At the state level, local Reps. John Kefalas, D-Fort Collins, and Brian DelGrosso, R-Loveland, introduced House Bill 1255 to help local governments create energy park projects by using tax-increment financing. The parks created through such financing would encourage alternative energy companies to locate in the parks and bring high-paying jobs.

But Kefalas said he doesn’t think HB1255 would apply to Harrison’s park. “HB1255 is very explicit and we will make it very clear that the goal of alternative energy parks is not to generate electricity but to create parks where we can create jobs,” he said. The bill has been assigned to the House Finance Committee and may see a vote soon, Kefalas said.

Harrison said he, too, did not believe HB1255 would help in the development of the Niobrara Energy Park, especially given its remote location. But he does believe the park could generate hundreds of jobs and pull in employees from Cheyenne, Greeley, Fort Collins and the surrounding area.

Harrison said the Niobrara Energy Park is divided into nine parcels and he’s talking to a number of interested parties. “I do have a letter of intent to build a large-scale solar farm,” he said. “(The park) could be built by one big company or we may do nine separate projects with multiple uses on each parcel. Only time is going to tell what’s going to come of it.”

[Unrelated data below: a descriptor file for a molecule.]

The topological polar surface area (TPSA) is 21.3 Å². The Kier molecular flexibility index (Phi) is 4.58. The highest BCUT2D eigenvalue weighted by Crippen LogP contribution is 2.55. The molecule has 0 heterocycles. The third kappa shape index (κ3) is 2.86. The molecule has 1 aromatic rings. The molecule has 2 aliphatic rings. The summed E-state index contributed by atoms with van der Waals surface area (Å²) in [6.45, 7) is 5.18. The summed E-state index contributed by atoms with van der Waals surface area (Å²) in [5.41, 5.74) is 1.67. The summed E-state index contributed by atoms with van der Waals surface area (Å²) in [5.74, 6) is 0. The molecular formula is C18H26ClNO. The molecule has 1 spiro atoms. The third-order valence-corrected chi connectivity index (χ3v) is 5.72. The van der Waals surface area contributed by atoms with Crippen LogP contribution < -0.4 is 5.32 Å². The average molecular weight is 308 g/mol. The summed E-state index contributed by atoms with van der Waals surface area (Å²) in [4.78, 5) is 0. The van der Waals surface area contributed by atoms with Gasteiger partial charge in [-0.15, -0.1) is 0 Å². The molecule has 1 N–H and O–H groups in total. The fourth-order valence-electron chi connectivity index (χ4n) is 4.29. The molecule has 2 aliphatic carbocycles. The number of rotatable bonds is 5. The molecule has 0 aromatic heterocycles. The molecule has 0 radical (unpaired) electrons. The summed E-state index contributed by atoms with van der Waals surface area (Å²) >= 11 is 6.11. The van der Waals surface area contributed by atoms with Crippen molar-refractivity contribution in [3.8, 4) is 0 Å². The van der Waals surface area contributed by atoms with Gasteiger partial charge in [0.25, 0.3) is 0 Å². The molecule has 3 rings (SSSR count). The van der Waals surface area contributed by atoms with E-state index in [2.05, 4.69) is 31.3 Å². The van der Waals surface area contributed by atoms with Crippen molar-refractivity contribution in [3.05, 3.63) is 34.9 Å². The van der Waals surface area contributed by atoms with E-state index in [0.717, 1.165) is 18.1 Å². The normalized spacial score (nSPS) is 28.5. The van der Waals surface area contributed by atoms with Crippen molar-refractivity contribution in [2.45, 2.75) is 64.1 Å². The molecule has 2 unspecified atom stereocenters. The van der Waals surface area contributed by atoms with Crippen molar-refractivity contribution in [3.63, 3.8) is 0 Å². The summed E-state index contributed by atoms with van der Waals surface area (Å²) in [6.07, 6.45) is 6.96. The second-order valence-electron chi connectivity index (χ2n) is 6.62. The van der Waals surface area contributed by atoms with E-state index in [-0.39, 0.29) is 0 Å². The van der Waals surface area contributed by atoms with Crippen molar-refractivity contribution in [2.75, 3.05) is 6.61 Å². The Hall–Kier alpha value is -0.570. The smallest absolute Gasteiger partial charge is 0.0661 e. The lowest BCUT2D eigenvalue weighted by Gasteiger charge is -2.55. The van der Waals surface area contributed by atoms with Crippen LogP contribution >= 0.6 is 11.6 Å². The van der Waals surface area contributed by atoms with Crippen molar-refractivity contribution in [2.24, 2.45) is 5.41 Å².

Harrison, whose company specializes in land and resource brokering and consultation, said he sees his role in the park as a “gatekeeper” of who buys land in the park and not as a developer. But now that he has county approval for more than 40 possible energy-related uses on the site, Harrison is expecting to see some activity at the park soon.

“It’s off the charts,” he said of the interest he’s receiving. “Everyone’s been waiting for the zoning and to get (county) approval. There’s a lot of things going on and a lot of irons in the fire.”

ROCKPORT – Craig Harrison is the first to admit he couldn’t have found a better site for his proposed Niobrara Energy Park.

Harrison, owner of Loveland-based Harrison Resource Corp., started looking for the best possible site for a hybrid energy park about a year ago. The square-mile site he picked is in northwest Weld County, between the tiny towns of Rockport and Carr – so small their population is not listed on most maps – and just a few miles south of the Wyoming border. He purchased the parcel last August for $500,000 from Don and Jean Chadwick of Eaton, according…